One must acknowledge that intelligence holds sway in nature. And if you really study nature, you can find this intelligence holding sway everywhere. And you will then think more humbly about your own intelligence, for first of all, it is not as great as the intelligence ruling in nature, and secondly, it is only like a little bit of water that one has drawn from a lake and put into a water jug. The human being, in fact, is just such a water jug, that has drawn intelligence from nature. Intelligence is everywhere in nature; everything, everywhere is wisdom. A person who ascribes intelligence exclusively to himself is about as clever as someone who declares: You’re saying that there is water out there in the lake or in the brook? Nonsense! There is no water in them. Only in my jug is there any water. The jug created the water. So, the human being thinks that he creates intelligence, whereas he only draws intelligence from the universal sea of intelligence.

Source: Rudolf Steiner – GA 220 –  Fall and Redemption – Dornach, January 21st, 1923

Previously posted on March 27, 2014

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The origin of suffering and pain

When we realise this connection of suffering and pain with the conscious spirit that surrounds us, we shall well understand the words of a Christian initiate who knew such things fundamentally and intuitively, and saw pain at the basis of all conscious life. They are the words: In all Nature sighs every creature in pain, full of earnest expectation to attain the state of the child of God. — You find that in the eighth chapter of Paul’s Epistle to the Romans as a wonderful expression of this foundation of consciousness in pain. Thus one can also understand how thoughtful men have ascribed to pain such an all-important role. I should like to quote just one example. A great German philosopher says that when one looks at all Nature around one, then pain and suffering seem to be expressed everywhere on her countenance. Yes, when one observes the higher animals they show to those who look more deeply an expression full of suffering. And who would not admit that many an animal physiognomy looks like the manifestation of a deeply hidden pain?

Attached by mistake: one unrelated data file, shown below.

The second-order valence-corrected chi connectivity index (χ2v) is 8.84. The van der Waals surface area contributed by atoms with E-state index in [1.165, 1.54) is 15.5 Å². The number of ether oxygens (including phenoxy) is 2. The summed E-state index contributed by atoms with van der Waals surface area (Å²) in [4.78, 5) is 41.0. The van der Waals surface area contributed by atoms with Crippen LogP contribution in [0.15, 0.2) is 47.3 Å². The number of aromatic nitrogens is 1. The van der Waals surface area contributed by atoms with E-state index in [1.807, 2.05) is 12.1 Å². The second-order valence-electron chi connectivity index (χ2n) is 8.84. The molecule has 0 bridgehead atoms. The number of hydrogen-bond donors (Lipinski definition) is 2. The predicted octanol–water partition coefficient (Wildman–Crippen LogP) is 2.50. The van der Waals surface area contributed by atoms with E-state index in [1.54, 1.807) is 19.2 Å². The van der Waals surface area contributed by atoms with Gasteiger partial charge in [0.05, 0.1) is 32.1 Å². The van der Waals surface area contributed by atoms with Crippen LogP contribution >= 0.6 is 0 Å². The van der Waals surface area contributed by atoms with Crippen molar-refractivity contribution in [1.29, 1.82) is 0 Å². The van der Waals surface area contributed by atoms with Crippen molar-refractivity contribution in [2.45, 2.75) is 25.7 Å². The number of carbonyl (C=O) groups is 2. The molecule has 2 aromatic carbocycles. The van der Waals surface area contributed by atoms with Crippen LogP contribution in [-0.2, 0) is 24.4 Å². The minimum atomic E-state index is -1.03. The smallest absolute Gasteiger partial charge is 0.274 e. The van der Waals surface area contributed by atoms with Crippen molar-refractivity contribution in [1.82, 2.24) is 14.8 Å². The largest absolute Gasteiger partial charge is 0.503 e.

Source: Rudolf Steiner – GA 55 – The Origin of Suffering, Origin of Evil, Illness and Death – Berlin, 8th November 1906

Previously posted on January 27, 2014

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The best method of developing good thinking

We nurture and sharpen the thinking especially by the development of characteristics which seem to have nothing whatever to do with thinking, with concepts. The best method of developing good thinking is by complete absorption and insight, not so much through logical exercises but by observing one thing and another, using for this purpose processes in nature, in order to penetrate into hidden mysteries. Through absorption in problems of nature and of humanity, through the endeavour to understand complex personalities, through the intensifying of attentiveness, we grow wise. Absorption means striving to unravel something by thinking, by conceiving. In this connection, we shall be able to see that such mental absorption has a wonderfully good effect in later life.

Source: Rudolf Steiner – GA 130 – Esoteric Christianity and the Mission of Christian Rosenkreutz – Lecture 2 – Leipzig, 5th November 1911

Translated by Pauline Wehrle